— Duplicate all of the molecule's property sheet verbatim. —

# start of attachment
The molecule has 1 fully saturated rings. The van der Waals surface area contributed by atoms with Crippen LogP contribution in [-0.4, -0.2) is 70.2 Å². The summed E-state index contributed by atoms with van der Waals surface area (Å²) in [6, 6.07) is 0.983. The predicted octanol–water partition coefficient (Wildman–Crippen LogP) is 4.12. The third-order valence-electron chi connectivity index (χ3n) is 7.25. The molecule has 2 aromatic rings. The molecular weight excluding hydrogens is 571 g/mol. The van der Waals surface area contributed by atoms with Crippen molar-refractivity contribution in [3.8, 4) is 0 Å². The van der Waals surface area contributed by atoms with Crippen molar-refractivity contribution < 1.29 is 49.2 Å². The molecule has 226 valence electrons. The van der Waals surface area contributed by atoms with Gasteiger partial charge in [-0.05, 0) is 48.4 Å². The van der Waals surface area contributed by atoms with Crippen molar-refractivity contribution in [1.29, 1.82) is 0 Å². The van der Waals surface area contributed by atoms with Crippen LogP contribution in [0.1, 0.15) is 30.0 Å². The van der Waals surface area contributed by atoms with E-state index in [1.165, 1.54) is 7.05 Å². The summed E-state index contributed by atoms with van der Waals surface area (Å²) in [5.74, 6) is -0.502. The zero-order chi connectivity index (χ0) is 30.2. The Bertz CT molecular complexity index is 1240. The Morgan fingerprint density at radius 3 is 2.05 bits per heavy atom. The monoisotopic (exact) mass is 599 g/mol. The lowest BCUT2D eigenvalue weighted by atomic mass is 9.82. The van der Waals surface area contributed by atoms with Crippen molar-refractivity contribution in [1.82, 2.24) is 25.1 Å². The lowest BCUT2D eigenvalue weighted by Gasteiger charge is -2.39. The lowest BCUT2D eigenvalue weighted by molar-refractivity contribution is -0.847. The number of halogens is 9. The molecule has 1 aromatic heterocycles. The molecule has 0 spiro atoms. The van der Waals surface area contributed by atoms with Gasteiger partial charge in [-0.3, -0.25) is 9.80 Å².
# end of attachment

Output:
The molecule has 1 fully saturated rings. The van der Waals surface area contributed by atoms with Crippen LogP contribution in [-0.4, -0.2) is 70.2 Å². The summed E-state index contributed by atoms with van der Waals surface area (Å²) in [6, 6.07) is 0.983. The predicted octanol–water partition coefficient (Wildman–Crippen LogP) is 4.12. The third-order valence-electron chi connectivity index (χ3n) is 7.25. The molecule has 2 aromatic rings. The molecular weight excluding hydrogens is 571 g/mol. The van der Waals surface area contributed by atoms with Crippen molar-refractivity contribution in [3.8, 4) is 0 Å². The van der Waals surface area contributed by atoms with Crippen molar-refractivity contribution < 1.29 is 49.2 Å². The molecule has 226 valence electrons. The van der Waals surface area contributed by atoms with Gasteiger partial charge in [-0.05, 0) is 48.4 Å². The van der Waals surface area contributed by atoms with Crippen molar-refractivity contribution in [1.29, 1.82) is 0 Å². The van der Waals surface area contributed by atoms with Crippen LogP contribution in [0.1, 0.15) is 30.0 Å². The van der Waals surface area contributed by atoms with E-state index in [1.165, 1.54) is 7.05 Å². The summed E-state index contributed by atoms with van der Waals surface area (Å²) in [5.74, 6) is -0.502. The zero-order chi connectivity index (χ0) is 30.2. The Bertz CT molecular complexity index is 1240. The Morgan fingerprint density at radius 3 is 2.05 bits per heavy atom. The monoisotopic (exact) mass is 599 g/mol. The lowest BCUT2D eigenvalue weighted by atomic mass is 9.82. The van der Waals surface area contributed by atoms with Crippen molar-refractivity contribution in [1.82, 2.24) is 25.1 Å². The lowest BCUT2D eigenvalue weighted by Gasteiger charge is -2.39. The lowest BCUT2D eigenvalue weighted by molar-refractivity contribution is -0.847. The number of halogens is 9. The molecule has 1 aromatic heterocycles. The molecule has 0 spiro atoms. The van der Waals surface area contributed by atoms with Gasteiger partial charge in [-0.3, -0.25) is 9.80 Å².